Board of Directors
Zipatly Mendoza, MPH, is the Manager of the Health Assessment and Promotion Office at the DeKalb County Board of Health, in Atlanta, Georgia. Formerly, she was the Office Chief of the Arizona Health Disparities Center, and the chair of the Southwest Interdisciplinary Research Center’s Community Advisory Board. Zipatly earned her Masters in Public Health (MPH) in Maternal and Child Health from the University of North Carolina at Chapel Hill.
Anu Manchikanti Gomez
Action Vice Chair
Anu Manchikanti Gomez, MSc, PhD is an assistant professor at the School of Social Welfare at the University of California Berkeley. Anu’s research focuses on violence; reproductive health; and HIV among youth, women, and racial and ethnic minority groups. Over the past 10 years, she has conducted research on violence, reproductive health, and HIV in the U.S. and abroad. Her work has consistently focused on reducing health disparities among disadvantaged populations, particularly youth, women, and racial and ethnic minorities. As a researcher, her overarching goal is to understand individual, couple- and community-level influences on sexual risk behavior among young women and men, and to develop multi-faceted interventions addressing these factors. She received her doctorate in Maternal and Child Health from the Gillings School of Global Public Health at the University of North Carolina at Chapel Hill.
Mia Kim Sullivan
Administrative Vice Chair
Mia Kim Sullivan is the director of Civil Liberties & Public Policy (CLPP), a national program based at Hampshire College, which educates new activists and leadership to advance reproductive and sexual rights, freedom, and justice. Mia has led leadership development programs at CLPP for almost a decade. She has presented for learning circles at the Ms. Foundation for Women and the Women Donors Network, and written about the reproductive justice field for the RESIST fund. Mia previously worked as a staff attorney at civil legal services organizations in Massachusetts and Michigan, engaging in state and Federal litigation, community organizing and education efforts, and policy advocacy. Mia currently serves on the advisory board for Take Root: Red State Perspectives on Reproductive Justice, and the legacy council for the Third Wave Fund.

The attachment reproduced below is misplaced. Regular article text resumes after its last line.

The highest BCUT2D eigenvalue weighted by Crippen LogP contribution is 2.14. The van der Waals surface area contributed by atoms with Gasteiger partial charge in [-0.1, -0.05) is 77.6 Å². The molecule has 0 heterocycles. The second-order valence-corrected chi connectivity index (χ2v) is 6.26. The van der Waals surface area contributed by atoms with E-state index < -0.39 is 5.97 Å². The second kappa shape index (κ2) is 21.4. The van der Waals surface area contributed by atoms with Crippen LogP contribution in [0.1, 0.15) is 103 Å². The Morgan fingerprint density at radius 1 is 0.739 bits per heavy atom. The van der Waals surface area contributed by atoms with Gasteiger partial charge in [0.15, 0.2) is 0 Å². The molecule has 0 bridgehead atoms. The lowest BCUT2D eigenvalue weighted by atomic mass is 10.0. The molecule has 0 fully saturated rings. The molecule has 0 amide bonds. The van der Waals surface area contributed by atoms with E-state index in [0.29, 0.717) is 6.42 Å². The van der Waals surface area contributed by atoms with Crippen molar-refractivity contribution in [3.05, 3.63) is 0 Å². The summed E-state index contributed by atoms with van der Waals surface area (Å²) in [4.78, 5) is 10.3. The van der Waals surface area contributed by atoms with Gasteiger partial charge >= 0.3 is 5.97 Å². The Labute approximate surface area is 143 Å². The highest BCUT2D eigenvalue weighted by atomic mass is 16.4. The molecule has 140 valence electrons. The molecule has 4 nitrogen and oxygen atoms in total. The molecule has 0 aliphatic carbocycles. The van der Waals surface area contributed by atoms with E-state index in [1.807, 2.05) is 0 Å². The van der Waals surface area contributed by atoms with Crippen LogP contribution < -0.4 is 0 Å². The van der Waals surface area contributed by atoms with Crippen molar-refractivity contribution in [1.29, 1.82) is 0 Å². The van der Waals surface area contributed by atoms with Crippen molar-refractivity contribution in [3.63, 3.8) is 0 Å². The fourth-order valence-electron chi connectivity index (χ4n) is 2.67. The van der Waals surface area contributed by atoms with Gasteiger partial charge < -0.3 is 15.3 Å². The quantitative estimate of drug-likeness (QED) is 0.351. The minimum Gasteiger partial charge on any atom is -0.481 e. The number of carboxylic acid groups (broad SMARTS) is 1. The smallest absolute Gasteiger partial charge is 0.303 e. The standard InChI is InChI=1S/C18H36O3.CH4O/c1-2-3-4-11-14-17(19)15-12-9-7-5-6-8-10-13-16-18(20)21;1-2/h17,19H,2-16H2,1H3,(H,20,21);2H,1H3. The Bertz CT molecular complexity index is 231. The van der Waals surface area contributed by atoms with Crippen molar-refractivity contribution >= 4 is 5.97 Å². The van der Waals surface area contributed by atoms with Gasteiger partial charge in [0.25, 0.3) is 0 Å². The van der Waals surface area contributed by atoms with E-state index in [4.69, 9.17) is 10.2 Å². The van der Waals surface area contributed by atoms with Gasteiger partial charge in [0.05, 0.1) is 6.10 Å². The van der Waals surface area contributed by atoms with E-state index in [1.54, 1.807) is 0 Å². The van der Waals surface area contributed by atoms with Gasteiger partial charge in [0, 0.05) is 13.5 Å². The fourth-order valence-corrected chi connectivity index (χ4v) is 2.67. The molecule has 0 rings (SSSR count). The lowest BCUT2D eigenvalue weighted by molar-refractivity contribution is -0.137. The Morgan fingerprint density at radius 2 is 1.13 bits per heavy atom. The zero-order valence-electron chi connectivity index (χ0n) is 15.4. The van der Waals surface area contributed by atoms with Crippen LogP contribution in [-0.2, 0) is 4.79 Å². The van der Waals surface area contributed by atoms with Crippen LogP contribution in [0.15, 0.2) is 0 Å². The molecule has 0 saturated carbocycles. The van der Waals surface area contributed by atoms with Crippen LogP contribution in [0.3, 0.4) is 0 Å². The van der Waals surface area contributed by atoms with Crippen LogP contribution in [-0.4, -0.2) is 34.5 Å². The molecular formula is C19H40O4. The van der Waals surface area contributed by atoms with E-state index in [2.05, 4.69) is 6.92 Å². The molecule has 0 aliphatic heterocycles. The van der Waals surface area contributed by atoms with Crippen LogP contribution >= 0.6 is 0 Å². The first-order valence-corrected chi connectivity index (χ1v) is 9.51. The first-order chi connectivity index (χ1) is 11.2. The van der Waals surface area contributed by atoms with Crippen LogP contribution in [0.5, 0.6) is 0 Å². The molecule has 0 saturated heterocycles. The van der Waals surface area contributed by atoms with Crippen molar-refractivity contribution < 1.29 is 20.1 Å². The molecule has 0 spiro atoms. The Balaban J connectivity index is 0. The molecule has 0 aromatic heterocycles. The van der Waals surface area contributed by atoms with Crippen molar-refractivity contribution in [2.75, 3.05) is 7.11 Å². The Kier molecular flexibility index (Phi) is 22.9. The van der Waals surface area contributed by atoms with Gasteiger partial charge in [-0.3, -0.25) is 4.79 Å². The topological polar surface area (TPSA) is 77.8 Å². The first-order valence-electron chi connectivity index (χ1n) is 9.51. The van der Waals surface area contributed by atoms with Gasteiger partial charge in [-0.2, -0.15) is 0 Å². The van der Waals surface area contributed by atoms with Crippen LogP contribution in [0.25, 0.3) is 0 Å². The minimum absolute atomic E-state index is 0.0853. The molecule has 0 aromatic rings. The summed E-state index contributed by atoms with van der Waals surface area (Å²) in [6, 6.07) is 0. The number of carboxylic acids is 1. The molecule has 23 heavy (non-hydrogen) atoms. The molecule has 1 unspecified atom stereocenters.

Charlea Massion, MD, is a family physician and medical director of Hospice of Santa Cruz County. For more than 20 years, Charlea has co-taught a women’s health lecture series at Stanford University’s Medical School, which introduces medical students to the psychological, social, political, cultural, and spiritual aspects of women’s health. Charlea is a co-founder and current President of the American College of Women’s Health Physicians. She began volunteering with NWHN several years before she was elected to the board, and is a co-author of the NWHN’s book, The Truth About Hormone Replacement Therapy. She co-authors the “Rx for Change” column in the NWHN’s newsletter, and was on the planning committee for the Women’s Health and Justice for All conference, held at the University of California Santa Cruz in March 2010.